The Art of Eating Through the Zombie Apocalypse is one of the most entertaining survival books I’ve ever read. While many books in the prepping and cooking genres can be a bit dry and make you feel like you’re back in school, this one is a page-turner that makes you want to learn more. Whether you’re a prepper or just a foodie who happens to like zombies, you will find this book both fun and educational.
It was written by Lauren Wilson, a zombie enthusiast and a professional chef, so you know the recipes aren’t just nonsense ideas that were made up on the fly. But this isn’t just a cookbook with funny recipe names (like “The Wok-ing Dead Stir Fry” on page 66 or “Dawn of the Bread Salad” on page 158). It’s an actual manual for surviving a zombie apocalypse and most other end-of-the-world scenarios.
The book starts by listing all the supplies you should have in your “savory survival tin” and bug out bag (I hate to admit it, but I had forgotten to put a seasoning kit in mine). Next it gets right into procuring and purifying water with instructions for making a solar still and a filtration teepee. Later in the book it explains how to harvest rainwater.
During a zombie apocalypse most people would end up having to look for supplies, especially if they were on the move. This book lists places to look, places to avoid, and teaches strategies for getting in and out quickly. For those who can’t find any leftover food in homes or stores, it provides a list of edible plants and bugs along with descriptions and where to find them.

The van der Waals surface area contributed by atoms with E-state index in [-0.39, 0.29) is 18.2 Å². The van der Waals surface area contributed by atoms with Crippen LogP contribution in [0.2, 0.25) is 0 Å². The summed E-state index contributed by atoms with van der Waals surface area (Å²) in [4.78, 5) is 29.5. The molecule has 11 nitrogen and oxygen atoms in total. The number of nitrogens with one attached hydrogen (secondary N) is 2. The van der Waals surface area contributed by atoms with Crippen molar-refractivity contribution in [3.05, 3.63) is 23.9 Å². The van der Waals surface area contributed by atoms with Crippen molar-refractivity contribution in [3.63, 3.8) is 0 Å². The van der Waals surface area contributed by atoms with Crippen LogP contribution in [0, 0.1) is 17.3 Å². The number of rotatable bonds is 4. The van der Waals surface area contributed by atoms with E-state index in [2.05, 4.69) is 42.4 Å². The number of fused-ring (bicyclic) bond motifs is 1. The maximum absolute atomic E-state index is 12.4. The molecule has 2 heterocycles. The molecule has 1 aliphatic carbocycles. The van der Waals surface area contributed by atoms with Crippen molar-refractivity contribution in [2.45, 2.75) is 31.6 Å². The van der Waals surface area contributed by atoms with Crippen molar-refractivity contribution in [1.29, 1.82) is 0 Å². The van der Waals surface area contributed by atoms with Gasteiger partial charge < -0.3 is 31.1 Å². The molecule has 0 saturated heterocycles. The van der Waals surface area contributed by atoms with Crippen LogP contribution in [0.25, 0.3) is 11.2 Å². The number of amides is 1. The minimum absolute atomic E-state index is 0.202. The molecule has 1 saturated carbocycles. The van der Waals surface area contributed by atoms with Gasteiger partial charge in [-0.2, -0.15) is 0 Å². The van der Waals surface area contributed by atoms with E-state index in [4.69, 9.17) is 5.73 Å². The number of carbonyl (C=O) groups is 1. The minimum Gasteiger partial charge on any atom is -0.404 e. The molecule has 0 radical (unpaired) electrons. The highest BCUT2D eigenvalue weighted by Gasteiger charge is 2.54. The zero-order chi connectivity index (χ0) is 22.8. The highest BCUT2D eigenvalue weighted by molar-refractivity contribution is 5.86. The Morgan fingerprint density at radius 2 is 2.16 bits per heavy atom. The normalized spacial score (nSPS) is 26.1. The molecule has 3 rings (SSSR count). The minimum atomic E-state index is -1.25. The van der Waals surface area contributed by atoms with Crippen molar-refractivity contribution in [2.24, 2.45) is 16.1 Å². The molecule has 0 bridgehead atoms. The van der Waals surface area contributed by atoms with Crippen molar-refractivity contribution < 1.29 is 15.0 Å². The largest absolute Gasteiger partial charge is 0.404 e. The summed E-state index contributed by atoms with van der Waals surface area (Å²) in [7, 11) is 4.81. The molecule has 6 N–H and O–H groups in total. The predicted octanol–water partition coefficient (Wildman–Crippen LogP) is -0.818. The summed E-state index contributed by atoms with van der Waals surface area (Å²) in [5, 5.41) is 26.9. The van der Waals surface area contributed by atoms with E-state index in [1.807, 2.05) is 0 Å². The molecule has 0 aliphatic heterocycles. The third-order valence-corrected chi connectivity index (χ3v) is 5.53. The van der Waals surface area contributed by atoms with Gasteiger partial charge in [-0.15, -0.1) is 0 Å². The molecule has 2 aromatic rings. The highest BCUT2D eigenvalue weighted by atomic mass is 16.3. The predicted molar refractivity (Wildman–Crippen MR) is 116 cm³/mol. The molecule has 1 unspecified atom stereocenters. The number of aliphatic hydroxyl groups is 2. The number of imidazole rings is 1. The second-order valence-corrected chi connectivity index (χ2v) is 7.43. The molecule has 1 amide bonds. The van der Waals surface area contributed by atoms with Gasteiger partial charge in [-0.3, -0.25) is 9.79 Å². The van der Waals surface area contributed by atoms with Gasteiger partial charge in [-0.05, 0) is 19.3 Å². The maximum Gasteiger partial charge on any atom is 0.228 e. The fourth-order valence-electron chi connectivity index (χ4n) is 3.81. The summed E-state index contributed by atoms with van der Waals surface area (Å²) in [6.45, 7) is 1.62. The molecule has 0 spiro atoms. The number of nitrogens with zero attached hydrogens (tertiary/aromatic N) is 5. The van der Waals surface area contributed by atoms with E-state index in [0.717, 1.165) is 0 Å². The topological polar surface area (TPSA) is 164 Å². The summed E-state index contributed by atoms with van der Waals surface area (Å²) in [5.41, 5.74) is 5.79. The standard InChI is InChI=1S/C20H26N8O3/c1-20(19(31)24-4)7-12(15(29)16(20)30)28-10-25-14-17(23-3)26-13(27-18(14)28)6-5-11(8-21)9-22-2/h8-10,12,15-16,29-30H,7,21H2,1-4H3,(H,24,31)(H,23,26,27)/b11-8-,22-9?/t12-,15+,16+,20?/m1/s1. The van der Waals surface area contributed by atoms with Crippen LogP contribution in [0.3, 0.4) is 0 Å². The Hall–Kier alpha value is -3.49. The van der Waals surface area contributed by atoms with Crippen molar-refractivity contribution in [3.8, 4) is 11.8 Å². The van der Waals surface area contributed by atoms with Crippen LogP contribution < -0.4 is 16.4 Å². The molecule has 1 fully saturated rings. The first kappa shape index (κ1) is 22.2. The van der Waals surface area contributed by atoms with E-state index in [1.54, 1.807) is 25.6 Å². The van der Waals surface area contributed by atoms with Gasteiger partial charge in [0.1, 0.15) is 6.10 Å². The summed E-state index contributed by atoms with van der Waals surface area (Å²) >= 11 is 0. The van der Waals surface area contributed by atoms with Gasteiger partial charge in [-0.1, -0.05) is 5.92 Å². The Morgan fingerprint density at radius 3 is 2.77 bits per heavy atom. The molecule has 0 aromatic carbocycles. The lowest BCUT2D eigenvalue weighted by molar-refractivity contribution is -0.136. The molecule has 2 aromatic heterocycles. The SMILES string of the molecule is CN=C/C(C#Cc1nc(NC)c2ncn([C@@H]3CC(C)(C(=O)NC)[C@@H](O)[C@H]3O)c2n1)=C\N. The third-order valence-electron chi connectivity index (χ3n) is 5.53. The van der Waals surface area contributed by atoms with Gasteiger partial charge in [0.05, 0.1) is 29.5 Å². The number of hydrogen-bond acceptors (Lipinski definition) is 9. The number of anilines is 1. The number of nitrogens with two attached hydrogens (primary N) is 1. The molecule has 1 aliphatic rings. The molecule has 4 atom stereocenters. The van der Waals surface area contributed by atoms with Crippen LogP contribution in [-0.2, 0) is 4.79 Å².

You can only get so much from foraging, though. After the SHTF, it will be hugely beneficial if you can hunt and fish. To that end, this book teaches all the basics: tracking animals, creating snares and box traps, making improvised fishing lines, and more. It also gets into the various types and animals and fish and where to find them. After you catch your prey, you have to know how to butcher it and clean it. Instructions for this are provided as well.
Once your meat is ready, you need fire to cook it. How to build a fire is only covered briefly, but it gets into many different cooking methods including how to build rocket stoves, hobo stoves, earth ovens, mud ovens, ammo can ovens, and more.
This book also takes the long-run into account. A significant portion of it teaches various types of gardening and farming techniques along with instructions for canning, pickling, and fermenting. There are also instructions for drying, smoking, and brining, and there’s even a recipe for squirrel jerky.
Speaking of the recipes, there are some delicious-looking ones in here. So far I’ve only tried the Preppers Pizza and the Overnight of the Living Dead French Toast, both of which turned out great. However, it will probably take the end of the world for me to try the Meal Worm Fried Rice.
I also want to mention the artist, Kristian Bauthus. He doesn’t just make the book more interesting, he makes it easier to understand as there are illustrations of the various plants, bugs, animals, supplies, implements, and so forth.
All in all, I’m very impressed with this book. I was pleasantly surprised by the amount of information crammed into it and enjoyed the writing style very much. I learned a lot more than I expected to. The Art of Eating Through the Zombie Apocalypse is available on Amazon.com.
Disclaimer: I received a free copy of this book in exchange for an honest review. I don’t normally review books, but I’m glad I took them up on the offer.
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